Assuming your key messages are in place, the following are some steps for using that messaging to maximize sales efforts. 

Step 1: Get Attention 

Make sure your message is simple. People are looking for succinct content they can absorb to make an immediate decision, so keep it short and to the point. It is also important to make sure your messages are directed to your prospect. This may mean making some adjustments to highlight the specific relevancy to your audience, and that’s certainly acceptable. Your core messages are just that, but they need to be relatable. Finally, make your messages are interesting. You definitely don’t want to bore the audience you are trying to make a customer or give them a reason to not want to learn more about your company. 

Step 2: Impact Emotions 

Your messages are concise and direct; they reflect the needs of the potential customer; they tell your story and are thought provoking. Now it’s time for the fancy bells and whistles and by that, I mean the development of stimulating content and visuals that combine to stir the emotions of the audience. A creative approach to delivering strong messages produces a connection with the audience that inspires interest and loyalty to your brand. There is an adage that indicates people buy emotionally, but justify the purchase logically. This is where the emotional connection comes into play. Make sure the story you are telling is one that relates to your prospect. Use examples that matter to them and help them see how your company can make their lives easier.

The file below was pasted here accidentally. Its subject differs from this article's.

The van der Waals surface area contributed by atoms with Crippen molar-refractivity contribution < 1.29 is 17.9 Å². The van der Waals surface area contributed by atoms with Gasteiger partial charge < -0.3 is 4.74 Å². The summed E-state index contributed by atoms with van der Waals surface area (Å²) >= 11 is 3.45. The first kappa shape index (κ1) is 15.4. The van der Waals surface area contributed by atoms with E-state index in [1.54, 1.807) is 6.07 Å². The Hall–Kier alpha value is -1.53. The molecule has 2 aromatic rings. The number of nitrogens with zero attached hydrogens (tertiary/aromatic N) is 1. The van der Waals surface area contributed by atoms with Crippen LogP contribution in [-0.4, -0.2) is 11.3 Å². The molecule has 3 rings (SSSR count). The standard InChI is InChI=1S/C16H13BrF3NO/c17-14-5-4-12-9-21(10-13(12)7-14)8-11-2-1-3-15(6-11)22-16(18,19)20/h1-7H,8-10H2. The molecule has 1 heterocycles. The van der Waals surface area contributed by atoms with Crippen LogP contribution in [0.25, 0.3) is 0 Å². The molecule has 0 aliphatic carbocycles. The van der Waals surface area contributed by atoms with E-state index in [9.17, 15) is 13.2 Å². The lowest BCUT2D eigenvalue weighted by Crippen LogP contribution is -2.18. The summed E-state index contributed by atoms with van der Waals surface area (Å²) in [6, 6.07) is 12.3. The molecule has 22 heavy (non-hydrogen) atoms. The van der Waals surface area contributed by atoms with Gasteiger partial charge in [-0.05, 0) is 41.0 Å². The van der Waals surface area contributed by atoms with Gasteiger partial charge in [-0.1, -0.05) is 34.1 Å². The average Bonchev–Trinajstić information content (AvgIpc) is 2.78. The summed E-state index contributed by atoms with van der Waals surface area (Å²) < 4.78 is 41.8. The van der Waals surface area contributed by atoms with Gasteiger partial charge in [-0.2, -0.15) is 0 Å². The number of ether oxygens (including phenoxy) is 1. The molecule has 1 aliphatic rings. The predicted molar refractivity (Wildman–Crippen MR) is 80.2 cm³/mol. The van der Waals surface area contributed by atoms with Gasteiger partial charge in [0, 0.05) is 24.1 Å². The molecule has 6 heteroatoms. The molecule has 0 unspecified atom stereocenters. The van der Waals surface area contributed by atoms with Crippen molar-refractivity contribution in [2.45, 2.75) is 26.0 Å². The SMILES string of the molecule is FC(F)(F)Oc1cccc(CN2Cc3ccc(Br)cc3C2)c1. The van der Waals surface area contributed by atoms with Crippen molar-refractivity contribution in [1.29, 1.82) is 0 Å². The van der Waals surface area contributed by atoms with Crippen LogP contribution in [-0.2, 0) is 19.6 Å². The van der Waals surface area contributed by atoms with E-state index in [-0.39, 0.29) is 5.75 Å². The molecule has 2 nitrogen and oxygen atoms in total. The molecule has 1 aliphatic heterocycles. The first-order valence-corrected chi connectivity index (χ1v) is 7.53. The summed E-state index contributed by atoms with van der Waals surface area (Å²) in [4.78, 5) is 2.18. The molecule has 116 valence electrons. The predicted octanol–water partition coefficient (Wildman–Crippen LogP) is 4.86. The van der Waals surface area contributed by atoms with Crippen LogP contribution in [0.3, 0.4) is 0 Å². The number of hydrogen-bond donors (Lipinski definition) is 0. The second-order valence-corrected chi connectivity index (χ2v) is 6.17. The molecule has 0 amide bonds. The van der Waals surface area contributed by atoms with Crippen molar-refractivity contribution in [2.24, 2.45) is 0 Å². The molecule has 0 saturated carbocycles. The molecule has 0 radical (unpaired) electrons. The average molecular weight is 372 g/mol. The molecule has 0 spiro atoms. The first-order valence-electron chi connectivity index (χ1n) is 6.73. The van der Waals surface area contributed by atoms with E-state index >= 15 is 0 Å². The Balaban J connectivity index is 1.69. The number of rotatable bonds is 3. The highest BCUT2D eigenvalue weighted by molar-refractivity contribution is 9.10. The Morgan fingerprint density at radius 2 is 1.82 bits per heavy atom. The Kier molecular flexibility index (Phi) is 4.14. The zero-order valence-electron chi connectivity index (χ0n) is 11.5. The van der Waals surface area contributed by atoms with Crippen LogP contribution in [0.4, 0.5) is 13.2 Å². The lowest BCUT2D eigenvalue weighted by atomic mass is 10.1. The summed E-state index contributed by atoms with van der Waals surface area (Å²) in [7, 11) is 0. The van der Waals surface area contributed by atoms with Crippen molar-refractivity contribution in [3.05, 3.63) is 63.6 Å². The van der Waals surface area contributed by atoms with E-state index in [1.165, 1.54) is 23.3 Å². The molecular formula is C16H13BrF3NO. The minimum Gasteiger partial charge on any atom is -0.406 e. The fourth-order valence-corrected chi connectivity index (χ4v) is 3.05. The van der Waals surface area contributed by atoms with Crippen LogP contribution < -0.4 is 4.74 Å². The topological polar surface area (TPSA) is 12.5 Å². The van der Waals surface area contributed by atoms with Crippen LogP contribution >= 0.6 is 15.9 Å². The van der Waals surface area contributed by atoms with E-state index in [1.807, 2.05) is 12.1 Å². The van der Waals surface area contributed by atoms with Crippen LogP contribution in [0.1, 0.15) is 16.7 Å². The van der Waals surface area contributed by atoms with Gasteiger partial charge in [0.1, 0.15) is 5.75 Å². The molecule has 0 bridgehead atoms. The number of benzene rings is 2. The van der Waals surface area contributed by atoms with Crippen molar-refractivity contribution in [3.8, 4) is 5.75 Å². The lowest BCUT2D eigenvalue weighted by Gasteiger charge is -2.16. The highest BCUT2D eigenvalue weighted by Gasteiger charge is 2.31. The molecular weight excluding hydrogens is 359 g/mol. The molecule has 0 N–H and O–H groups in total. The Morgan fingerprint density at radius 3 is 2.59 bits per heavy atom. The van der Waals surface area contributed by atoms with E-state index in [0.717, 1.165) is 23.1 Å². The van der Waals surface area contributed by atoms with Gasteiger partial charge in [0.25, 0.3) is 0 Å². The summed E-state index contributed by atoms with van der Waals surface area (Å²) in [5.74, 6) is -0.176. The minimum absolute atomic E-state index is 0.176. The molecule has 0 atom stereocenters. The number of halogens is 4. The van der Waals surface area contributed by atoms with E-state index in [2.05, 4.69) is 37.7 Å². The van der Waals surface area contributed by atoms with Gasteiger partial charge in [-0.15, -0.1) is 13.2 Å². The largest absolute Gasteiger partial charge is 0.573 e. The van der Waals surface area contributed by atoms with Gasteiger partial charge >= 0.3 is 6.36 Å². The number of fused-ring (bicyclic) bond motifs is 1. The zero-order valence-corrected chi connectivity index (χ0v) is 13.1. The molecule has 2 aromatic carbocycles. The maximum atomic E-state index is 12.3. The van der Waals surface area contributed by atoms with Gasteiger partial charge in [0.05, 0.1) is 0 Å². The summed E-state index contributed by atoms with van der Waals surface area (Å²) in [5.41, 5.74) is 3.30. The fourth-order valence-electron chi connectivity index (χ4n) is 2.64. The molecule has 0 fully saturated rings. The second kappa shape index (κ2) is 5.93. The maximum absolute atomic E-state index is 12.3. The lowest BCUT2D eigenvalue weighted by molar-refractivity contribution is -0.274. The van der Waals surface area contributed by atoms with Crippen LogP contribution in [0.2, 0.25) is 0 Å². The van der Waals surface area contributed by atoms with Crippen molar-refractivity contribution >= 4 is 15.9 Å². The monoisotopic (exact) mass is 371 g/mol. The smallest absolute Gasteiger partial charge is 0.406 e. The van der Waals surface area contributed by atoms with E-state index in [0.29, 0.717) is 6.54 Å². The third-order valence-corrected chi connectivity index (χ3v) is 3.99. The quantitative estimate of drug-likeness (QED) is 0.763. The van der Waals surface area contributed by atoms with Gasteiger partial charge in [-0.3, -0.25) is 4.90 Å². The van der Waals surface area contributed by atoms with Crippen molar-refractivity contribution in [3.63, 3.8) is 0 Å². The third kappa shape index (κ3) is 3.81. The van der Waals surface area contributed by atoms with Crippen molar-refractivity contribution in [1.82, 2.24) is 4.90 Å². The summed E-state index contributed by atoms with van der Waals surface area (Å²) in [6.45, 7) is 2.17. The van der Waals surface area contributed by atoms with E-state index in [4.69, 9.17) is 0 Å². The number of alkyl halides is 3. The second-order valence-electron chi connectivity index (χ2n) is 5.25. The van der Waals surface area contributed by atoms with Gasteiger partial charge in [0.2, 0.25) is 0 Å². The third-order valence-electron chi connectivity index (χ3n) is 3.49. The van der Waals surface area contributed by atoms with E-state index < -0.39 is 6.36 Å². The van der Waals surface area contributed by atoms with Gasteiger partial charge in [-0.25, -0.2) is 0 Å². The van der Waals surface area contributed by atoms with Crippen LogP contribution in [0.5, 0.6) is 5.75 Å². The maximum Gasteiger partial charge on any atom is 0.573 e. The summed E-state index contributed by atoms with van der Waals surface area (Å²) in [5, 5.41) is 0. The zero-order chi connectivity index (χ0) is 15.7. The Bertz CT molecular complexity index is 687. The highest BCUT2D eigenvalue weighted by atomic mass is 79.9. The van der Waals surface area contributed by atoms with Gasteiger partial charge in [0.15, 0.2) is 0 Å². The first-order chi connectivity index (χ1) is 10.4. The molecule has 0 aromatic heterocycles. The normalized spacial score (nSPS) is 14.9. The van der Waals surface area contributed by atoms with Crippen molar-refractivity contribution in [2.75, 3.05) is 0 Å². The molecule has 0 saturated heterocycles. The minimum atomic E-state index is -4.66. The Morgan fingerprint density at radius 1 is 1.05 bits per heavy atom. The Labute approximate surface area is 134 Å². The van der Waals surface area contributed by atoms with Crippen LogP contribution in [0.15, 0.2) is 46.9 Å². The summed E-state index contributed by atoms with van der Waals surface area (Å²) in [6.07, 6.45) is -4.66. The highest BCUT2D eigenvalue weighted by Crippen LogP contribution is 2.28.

Step 3: Win Trust 

Adjusting your messaging to relate to client needs is a key step in the sales process, but transparency is critical to building a trusting relationship with a prospect. You need to make sure the messages you are using to bring the sale to a close is transparent enough that the prospect does not feel like information is being withheld. Creating a trusting relationship is an effective way to deliver shared value for the potential client and reiterate that the company is there to help them. Your messaging will take you so far, but this step requires you to listen as well so your potential client feels that you are hearing their needs and delivering a solution that helps them to logically justify working with you. 

Step 4: Close the Sale 

This is what you came here for, right? Closing the sale is the result of creating the right messaging. Like Alec Baldwin says in his famous speech in Glengarry Glen Ross, it’s important to ‘always be closing’ but in order to do that, you have to use the messaging in your arsenal to your advantage. You have done the work of creating core messages, you have adapted them to be relatable to your prospects, and you have made those prospects trust your company can provide the best solutions for them. Now you have to use them to request a call-to-action and convert that lead to a sale. 

Actually, you are closing your sale the minute you first make contact and show value with your messaging. Your customer is evaluating you from the initial communications, whether consciously or not. Having the right messaging in place means getting the business in the door will be that much easier. 

This article was previously written by Chris Martin and appeared in TEQ Magazine.